By now you have probably at least heard of responsive website design. But like many people you may be wondering exactly what responsive design is and why your website needs to incorporate it.
Smart Link Solutions Blog
If you keep up with our blog here, you're probably well aware of the importance of maintaining a mobile-friendly website. Earlier this month, Google rolled out a new update to its search ranking algorithm that deals specifically with mobile compatibility. You can read the full details about it here, but it basically increased the search rankings for mobile-friendly websites and lowered the rankings for sites that are not mobile-friendly.
The field of web design is constantly changing from year to year. What's “hot” today may be gone tomorrow. This is why it's important for webmasters to stay up to date on the latest web design trends, as using outdated elements could send your visitors heading in the opposite direction.
Let’s begin by making an important distinction between “fads” and “trends” as these apply to the design of your new website. A “fad” is something which is cool or popular, something which is here today and gone tomorrow. A “trend” is something which works, is functional, something which engages site visitors and moves them to your designated calls to action, whether that’s making an online purchase, filling in a form or subscribing to an email list, something which will be as relevant tomorrow as it is today.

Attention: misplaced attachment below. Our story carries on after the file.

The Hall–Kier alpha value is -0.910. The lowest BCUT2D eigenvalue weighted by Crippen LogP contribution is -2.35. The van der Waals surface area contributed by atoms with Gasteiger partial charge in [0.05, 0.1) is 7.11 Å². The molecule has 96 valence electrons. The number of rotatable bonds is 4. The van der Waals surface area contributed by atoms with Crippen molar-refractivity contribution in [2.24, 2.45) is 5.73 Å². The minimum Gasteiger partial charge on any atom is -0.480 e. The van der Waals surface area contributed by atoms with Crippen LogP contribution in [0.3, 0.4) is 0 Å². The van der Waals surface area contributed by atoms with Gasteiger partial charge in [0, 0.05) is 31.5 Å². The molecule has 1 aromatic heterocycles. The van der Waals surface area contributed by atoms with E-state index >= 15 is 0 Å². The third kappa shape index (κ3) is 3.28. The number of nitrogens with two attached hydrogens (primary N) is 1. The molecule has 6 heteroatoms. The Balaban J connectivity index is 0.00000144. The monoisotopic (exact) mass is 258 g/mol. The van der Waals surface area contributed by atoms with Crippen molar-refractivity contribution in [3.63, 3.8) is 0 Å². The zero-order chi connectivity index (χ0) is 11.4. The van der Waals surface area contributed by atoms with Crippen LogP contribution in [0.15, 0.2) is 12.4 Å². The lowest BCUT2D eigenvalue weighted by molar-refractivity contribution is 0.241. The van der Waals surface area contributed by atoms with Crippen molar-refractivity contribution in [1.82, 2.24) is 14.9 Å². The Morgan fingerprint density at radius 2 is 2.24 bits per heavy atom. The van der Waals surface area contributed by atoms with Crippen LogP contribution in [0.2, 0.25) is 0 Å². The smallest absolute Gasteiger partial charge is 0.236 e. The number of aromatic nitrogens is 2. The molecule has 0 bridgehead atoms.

The company homepage is known for introducing visitors to the website. It is the first page people go when they are browsing the website. Landing pages are known for creating results by telling people about something of interest and how to get it. These targeted landing pages keep it simple and clutter free while sending a clear message. Companies want to do everything they can to create a growing business. One idea to try is to combine the homepage and landing page to get the best of both worlds.
Since the landing homepage is a combination of both it must follow the rules of both. Landing pages are one page that requires action in a few sentences. It must remain one page, have readable font, and a button to sign up or a form to fill out. It has to have the feel of a homepage, so this page must lead to other pages. A great background image/video and a clean navigation bar is a must. The image/video is going to be the one that gives the pop to your page so choose one that is going to be visually pleasing to visitors. The scroll bar must be eliminated to keep eyes on the landing homepage. The result of the merger must be clean, crisp, simple and lightweight. An alternative is to use templates that start off as a landing page but acts as a homepage as you scroll down. This growing trend is a great way to merge both types of pages into one. PayPal, Delicious and Vimeo's homepages are great examples of this.